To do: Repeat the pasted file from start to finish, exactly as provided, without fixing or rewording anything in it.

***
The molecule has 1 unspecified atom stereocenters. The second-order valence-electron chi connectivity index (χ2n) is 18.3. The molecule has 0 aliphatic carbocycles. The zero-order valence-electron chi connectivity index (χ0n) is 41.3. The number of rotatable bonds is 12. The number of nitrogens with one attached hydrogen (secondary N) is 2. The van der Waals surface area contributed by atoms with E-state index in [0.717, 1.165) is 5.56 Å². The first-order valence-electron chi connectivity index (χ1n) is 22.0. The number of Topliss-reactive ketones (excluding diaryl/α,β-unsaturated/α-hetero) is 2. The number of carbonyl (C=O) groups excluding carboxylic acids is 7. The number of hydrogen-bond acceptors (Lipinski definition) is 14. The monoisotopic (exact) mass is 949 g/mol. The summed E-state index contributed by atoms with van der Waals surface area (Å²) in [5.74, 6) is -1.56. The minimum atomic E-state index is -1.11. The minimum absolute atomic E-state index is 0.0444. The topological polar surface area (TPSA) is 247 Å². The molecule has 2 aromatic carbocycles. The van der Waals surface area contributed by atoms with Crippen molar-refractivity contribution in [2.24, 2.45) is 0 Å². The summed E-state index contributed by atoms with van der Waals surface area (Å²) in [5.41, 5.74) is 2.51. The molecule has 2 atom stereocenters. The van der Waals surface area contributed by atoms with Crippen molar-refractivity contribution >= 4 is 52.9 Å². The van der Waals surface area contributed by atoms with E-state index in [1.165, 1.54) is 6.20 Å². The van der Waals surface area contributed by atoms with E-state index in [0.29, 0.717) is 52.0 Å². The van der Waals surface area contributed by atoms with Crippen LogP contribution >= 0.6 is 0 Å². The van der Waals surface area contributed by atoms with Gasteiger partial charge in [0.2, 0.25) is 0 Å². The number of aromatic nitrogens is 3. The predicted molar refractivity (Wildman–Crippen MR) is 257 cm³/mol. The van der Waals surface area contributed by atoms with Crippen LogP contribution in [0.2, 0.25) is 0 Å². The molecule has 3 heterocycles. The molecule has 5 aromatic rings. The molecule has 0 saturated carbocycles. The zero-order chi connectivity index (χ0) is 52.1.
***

The molecule has 1 unspecified atom stereocenters. The second-order valence-electron chi connectivity index (χ2n) is 18.3. The molecule has 0 aliphatic carbocycles. The zero-order valence-electron chi connectivity index (χ0n) is 41.3. The number of rotatable bonds is 12. The number of nitrogens with one attached hydrogen (secondary N) is 2. The van der Waals surface area contributed by atoms with E-state index in [0.717, 1.165) is 5.56 Å². The first-order valence-electron chi connectivity index (χ1n) is 22.0. The number of Topliss-reactive ketones (excluding diaryl/α,β-unsaturated/α-hetero) is 2. The number of carbonyl (C=O) groups excluding carboxylic acids is 7. The number of hydrogen-bond acceptors (Lipinski definition) is 14. The monoisotopic (exact) mass is 949 g/mol. The summed E-state index contributed by atoms with van der Waals surface area (Å²) in [5.74, 6) is -1.56. The minimum atomic E-state index is -1.11. The minimum absolute atomic E-state index is 0.0444. The topological polar surface area (TPSA) is 247 Å². The molecule has 2 aromatic carbocycles. The van der Waals surface area contributed by atoms with Crippen molar-refractivity contribution in [2.24, 2.45) is 0 Å². The summed E-state index contributed by atoms with van der Waals surface area (Å²) in [5.41, 5.74) is 2.51. The molecule has 2 atom stereocenters. The van der Waals surface area contributed by atoms with Crippen molar-refractivity contribution >= 4 is 52.9 Å². The van der Waals surface area contributed by atoms with E-state index in [1.165, 1.54) is 6.20 Å². The van der Waals surface area contributed by atoms with E-state index in [0.29, 0.717) is 52.0 Å². The van der Waals surface area contributed by atoms with Crippen LogP contribution >= 0.6 is 0 Å². The van der Waals surface area contributed by atoms with Gasteiger partial charge in [0.2, 0.25) is 0 Å². The number of aromatic nitrogens is 3. The predicted molar refractivity (Wildman–Crippen MR) is 257 cm³/mol. The van der Waals surface area contributed by atoms with Crippen LogP contribution in [0.2, 0.25) is 0 Å². The molecule has 3 heterocycles. The molecule has 5 aromatic rings. The molecule has 0 saturated carbocycles. The zero-order chi connectivity index (χ0) is 52.1.